You can camp on the public portion, the boundary as defined here, of the river.
Q: What is considered a public stream?
A: In Texas a stream is public if it is “navigable in fact,“or” navigable by statute.” There is no precise test for whether a stream is navigable in fact. The term is based on the idea of public utility. One court has observed that "[w]aters, which in their natural state are useful to the public for a considerable portion of the year are navigable."1
A stream is navigable by statute if it retains an average width of 30 feet from the mouth up.2 It is important to understand that the entire stream bed is to be included in the width, not just the area covered by water on a given day. A navigable stream may be dry part of the year, but does not lose its character as a navigable stream.
To complicate matters, some Texas land titles originated with Spanish or Mexican land grants, and the law of Spain and Mexico did not distinguish public and private streams on the basis of navigability. Streams were valued primarily as a source of water for household use and for irrigation, rather than a way to move people and goods. So when the sovereign granted land, perennial streams were retained for public use, regardless of navigability, so as to make as much land as possible capable of settlement.3 A stream is perennial if it flows most or all of the year. In determining the rights of holders of title under Mexican grants, the laws of Mexico in effect when the grants were made control.4 So in counties that contain Spanish or Mexican land grants, there are an unknown number of perennial streams which are public streams, even though they may not be navigable.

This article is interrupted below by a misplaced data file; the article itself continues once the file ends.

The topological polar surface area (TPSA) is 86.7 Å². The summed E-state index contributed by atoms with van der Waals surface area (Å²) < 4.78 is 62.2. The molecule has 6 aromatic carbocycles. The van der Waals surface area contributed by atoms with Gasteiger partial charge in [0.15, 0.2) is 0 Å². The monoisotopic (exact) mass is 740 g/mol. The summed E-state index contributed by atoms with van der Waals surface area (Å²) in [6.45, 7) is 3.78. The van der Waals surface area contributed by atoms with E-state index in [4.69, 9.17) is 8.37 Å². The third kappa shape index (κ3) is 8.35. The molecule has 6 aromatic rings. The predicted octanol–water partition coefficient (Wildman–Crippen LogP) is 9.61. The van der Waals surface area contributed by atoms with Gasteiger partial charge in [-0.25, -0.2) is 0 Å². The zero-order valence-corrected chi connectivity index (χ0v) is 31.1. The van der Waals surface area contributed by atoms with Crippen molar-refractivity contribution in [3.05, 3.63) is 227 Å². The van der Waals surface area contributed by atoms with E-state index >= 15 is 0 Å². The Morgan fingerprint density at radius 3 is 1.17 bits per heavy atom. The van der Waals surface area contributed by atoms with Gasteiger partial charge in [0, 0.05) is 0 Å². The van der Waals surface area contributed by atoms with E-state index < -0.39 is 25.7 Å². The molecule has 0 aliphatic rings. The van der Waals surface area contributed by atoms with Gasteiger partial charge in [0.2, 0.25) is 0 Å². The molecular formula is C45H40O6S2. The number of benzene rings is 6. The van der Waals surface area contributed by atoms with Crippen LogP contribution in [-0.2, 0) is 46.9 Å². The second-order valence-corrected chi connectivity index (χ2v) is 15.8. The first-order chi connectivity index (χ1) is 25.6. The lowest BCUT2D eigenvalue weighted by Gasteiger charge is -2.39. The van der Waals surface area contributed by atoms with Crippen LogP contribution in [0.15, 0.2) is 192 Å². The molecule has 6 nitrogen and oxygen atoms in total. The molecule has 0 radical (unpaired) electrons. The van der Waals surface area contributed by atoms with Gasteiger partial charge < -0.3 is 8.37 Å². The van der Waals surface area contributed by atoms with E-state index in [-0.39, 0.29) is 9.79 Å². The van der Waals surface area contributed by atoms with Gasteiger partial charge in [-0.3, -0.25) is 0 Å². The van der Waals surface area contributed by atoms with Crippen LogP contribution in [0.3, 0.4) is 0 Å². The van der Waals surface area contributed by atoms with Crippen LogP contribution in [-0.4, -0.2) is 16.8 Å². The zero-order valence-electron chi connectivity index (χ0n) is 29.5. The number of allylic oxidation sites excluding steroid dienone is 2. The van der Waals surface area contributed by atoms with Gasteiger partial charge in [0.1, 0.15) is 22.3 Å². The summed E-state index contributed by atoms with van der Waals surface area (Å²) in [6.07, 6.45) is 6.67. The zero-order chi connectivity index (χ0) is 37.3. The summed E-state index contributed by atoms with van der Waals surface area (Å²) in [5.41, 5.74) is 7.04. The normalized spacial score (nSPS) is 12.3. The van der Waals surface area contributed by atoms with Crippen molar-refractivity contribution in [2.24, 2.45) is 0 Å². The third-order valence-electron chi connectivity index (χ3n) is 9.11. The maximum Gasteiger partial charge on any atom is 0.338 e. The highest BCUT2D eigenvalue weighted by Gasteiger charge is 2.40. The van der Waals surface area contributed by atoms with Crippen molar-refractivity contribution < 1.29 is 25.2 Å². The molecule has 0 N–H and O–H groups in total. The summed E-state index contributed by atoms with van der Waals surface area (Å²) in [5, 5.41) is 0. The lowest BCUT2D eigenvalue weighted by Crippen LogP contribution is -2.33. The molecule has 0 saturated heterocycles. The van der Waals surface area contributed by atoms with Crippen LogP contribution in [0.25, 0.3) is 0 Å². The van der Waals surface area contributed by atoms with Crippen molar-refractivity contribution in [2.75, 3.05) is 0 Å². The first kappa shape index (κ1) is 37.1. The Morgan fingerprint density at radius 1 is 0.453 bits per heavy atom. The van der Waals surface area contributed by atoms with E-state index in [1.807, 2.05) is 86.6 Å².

Q: How do I determine the boundary of a streambed?
A: The Texas Supreme Court has stated that the bed of a stream is “that portion of its soil which is alternately covered and left bare as there may be an increase or diminution in the supply of water, and which is adequate to contain it at its average and mean stage during an entire year, without reference to the extra freshets of the winter or spring or the extreme drouths of the summer or autumn.5” Not clear? Again, the Texas Supreme Court: The streambed is that land between the “gradient boundary” on each bank. The gradient boundary is defined as “a gradient of the flowing water in the stream, and is located midway between the lower level of the flowing water that just reaches the cut bank and the higher level of it that just does not overtop the cut bank.6” Clear as mud? Blame it on those civil judges.
Q: What if the stream is dry?
A: A navigable stream does not lose its public character during periods of low water. A stream is navigable if the bed of the stream averages 30 feet wide from the mouth up, regardless of the actual water level on a given day.